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I've had one full time job in my life. It was a teaching job and I got about 2.5 weeks of annual vacation. I had a great time my first year, learned a lot, and I think I improved quite a bit as a teacher. I really liked my students as well.

But going from the second year into the third, I found the meagre amount of annual leave I got to be more and more insufficient. As a student, I had always been able to feel refreshed at the start of each school year because I got a 8 week break in the summer. I'm good at saving money, and so I desperately wanted to be able to choose to take unpaid vacation time without losing my job.

My understanding is that it's easier to get a job with said schedule flexibility at the K-12 level than at the university level. However, I'd rather teach university undergrads. The class I really liked teaching at my old school was the research class where the students had just started developing more advanced critical thinking and academic research skills.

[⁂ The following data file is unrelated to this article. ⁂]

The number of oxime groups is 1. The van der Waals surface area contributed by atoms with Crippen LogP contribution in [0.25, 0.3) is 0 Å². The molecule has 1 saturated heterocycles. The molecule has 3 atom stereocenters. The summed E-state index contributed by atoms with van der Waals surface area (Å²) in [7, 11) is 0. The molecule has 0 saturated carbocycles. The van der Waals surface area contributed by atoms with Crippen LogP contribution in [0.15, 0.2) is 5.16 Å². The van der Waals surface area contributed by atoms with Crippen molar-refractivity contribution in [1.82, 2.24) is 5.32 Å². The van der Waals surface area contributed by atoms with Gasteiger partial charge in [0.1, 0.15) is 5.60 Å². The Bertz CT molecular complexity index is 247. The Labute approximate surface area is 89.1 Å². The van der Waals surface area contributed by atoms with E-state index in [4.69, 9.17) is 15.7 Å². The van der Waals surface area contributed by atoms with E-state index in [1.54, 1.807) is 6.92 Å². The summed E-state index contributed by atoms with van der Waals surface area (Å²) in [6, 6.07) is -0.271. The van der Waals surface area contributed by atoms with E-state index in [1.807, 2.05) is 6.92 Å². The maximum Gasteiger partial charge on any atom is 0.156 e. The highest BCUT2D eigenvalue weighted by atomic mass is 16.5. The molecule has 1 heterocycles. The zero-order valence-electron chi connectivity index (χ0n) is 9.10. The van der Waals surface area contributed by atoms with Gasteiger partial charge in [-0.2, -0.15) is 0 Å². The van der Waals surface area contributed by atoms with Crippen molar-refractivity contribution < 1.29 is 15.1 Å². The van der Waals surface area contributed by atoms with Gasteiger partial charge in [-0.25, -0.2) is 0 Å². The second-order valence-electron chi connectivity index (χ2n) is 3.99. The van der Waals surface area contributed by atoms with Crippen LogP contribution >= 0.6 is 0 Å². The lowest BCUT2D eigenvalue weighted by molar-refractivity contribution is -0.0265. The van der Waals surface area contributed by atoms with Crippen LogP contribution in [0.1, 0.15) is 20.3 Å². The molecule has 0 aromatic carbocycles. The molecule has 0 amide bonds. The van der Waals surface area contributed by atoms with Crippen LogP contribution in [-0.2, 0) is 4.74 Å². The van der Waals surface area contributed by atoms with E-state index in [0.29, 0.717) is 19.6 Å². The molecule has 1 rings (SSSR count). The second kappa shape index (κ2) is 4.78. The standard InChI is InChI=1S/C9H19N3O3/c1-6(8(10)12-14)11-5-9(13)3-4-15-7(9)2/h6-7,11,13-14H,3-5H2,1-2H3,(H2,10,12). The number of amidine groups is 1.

I know a lot of university professors/lecturers must do a lot of research over all the semester breaks to keep their jobs for the next academic year, and that's not really what I want.

So I'm wondering if anyone has a uni job (FT, with some kind of health insurance) where you can choose to take a "summer vacation" (or winter one, whatever), and if so, what country you're in and how you got the job...?

I have a M.A. in Media Research/Cultural Studies and I'm getting another M.A. in Linguistics/TESL.

I'm questioning the received wisdom of "get as high a salary as you can so you can be comfortable when you retire or maybe retire early" because I'm only 30 and my health is already not great, so sometimes I wonder if I'll even make it to 65.

(I know some people will think I'm a lazy, horrible teacher for caring about vacation as much as I do, but I've done that self-flagellation for the previous two years and life is too short for any more of that.)